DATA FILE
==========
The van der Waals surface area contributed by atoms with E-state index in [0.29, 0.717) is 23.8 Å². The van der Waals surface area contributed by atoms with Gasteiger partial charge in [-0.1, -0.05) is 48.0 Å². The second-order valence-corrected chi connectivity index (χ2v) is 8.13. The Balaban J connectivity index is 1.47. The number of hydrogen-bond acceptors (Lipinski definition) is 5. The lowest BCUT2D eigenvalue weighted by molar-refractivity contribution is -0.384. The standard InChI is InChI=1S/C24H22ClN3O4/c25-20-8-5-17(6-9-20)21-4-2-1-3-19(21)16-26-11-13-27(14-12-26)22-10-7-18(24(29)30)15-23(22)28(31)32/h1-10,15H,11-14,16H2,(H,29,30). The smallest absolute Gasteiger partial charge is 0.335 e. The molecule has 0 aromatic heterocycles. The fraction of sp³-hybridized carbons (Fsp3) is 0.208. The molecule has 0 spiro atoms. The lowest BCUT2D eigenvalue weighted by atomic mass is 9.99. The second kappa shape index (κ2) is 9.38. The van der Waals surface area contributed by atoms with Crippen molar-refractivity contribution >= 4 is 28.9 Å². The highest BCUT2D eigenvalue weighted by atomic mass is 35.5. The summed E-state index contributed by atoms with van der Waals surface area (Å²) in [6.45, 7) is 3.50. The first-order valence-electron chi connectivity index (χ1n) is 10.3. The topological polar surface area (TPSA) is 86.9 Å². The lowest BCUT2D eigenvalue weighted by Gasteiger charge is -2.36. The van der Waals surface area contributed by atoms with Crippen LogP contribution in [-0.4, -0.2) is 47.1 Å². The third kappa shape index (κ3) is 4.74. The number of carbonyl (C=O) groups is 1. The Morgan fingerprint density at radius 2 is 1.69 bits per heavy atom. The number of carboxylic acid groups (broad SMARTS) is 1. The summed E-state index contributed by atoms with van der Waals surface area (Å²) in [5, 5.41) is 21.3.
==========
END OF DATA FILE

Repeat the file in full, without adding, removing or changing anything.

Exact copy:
The van der Waals surface area contributed by atoms with E-state index in [0.29, 0.717) is 23.8 Å². The van der Waals surface area contributed by atoms with Gasteiger partial charge in [-0.1, -0.05) is 48.0 Å². The second-order valence-corrected chi connectivity index (χ2v) is 8.13. The Balaban J connectivity index is 1.47. The number of hydrogen-bond acceptors (Lipinski definition) is 5. The lowest BCUT2D eigenvalue weighted by molar-refractivity contribution is -0.384. The standard InChI is InChI=1S/C24H22ClN3O4/c25-20-8-5-17(6-9-20)21-4-2-1-3-19(21)16-26-11-13-27(14-12-26)22-10-7-18(24(29)30)15-23(22)28(31)32/h1-10,15H,11-14,16H2,(H,29,30). The smallest absolute Gasteiger partial charge is 0.335 e. The molecule has 0 aromatic heterocycles. The fraction of sp³-hybridized carbons (Fsp3) is 0.208. The molecule has 0 spiro atoms. The lowest BCUT2D eigenvalue weighted by atomic mass is 9.99. The second kappa shape index (κ2) is 9.38. The van der Waals surface area contributed by atoms with Crippen molar-refractivity contribution >= 4 is 28.9 Å². The highest BCUT2D eigenvalue weighted by atomic mass is 35.5. The summed E-state index contributed by atoms with van der Waals surface area (Å²) in [6.45, 7) is 3.50. The first-order valence-electron chi connectivity index (χ1n) is 10.3. The topological polar surface area (TPSA) is 86.9 Å². The lowest BCUT2D eigenvalue weighted by Gasteiger charge is -2.36. The van der Waals surface area contributed by atoms with Crippen LogP contribution in [-0.4, -0.2) is 47.1 Å². The third kappa shape index (κ3) is 4.74. The number of carbonyl (C=O) groups is 1. The Morgan fingerprint density at radius 2 is 1.69 bits per heavy atom. The number of carboxylic acid groups (broad SMARTS) is 1. The summed E-state index contributed by atoms with van der Waals surface area (Å²) in [5, 5.41) is 21.3.